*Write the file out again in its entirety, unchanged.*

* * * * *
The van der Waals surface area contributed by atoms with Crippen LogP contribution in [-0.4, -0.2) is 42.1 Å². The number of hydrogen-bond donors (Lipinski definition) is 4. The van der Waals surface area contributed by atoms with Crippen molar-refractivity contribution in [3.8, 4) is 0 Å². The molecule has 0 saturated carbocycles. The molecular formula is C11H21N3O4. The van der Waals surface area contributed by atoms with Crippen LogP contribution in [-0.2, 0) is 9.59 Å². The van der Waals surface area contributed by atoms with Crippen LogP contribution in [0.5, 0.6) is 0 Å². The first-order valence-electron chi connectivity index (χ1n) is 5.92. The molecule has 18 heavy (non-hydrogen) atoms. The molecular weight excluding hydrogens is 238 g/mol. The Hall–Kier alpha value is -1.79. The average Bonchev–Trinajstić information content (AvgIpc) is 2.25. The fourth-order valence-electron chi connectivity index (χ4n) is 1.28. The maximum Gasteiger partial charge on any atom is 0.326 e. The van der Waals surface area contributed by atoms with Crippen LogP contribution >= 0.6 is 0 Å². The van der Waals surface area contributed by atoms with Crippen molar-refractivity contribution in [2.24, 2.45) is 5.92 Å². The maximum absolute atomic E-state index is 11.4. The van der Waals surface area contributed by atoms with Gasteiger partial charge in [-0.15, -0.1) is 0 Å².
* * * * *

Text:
The van der Waals surface area contributed by atoms with Crippen LogP contribution in [-0.4, -0.2) is 42.1 Å². The number of hydrogen-bond donors (Lipinski definition) is 4. The van der Waals surface area contributed by atoms with Crippen molar-refractivity contribution in [3.8, 4) is 0 Å². The molecule has 0 saturated carbocycles. The molecular formula is C11H21N3O4. The van der Waals surface area contributed by atoms with Crippen LogP contribution in [-0.2, 0) is 9.59 Å². The van der Waals surface area contributed by atoms with Crippen LogP contribution in [0.5, 0.6) is 0 Å². The first-order valence-electron chi connectivity index (χ1n) is 5.92. The molecule has 18 heavy (non-hydrogen) atoms. The molecular weight excluding hydrogens is 238 g/mol. The Hall–Kier alpha value is -1.79. The average Bonchev–Trinajstić information content (AvgIpc) is 2.25. The fourth-order valence-electron chi connectivity index (χ4n) is 1.28. The maximum Gasteiger partial charge on any atom is 0.326 e. The van der Waals surface area contributed by atoms with Crippen LogP contribution >= 0.6 is 0 Å². The van der Waals surface area contributed by atoms with Crippen molar-refractivity contribution in [2.24, 2.45) is 5.92 Å². The maximum absolute atomic E-state index is 11.4. The van der Waals surface area contributed by atoms with Gasteiger partial charge in [-0.15, -0.1) is 0 Å².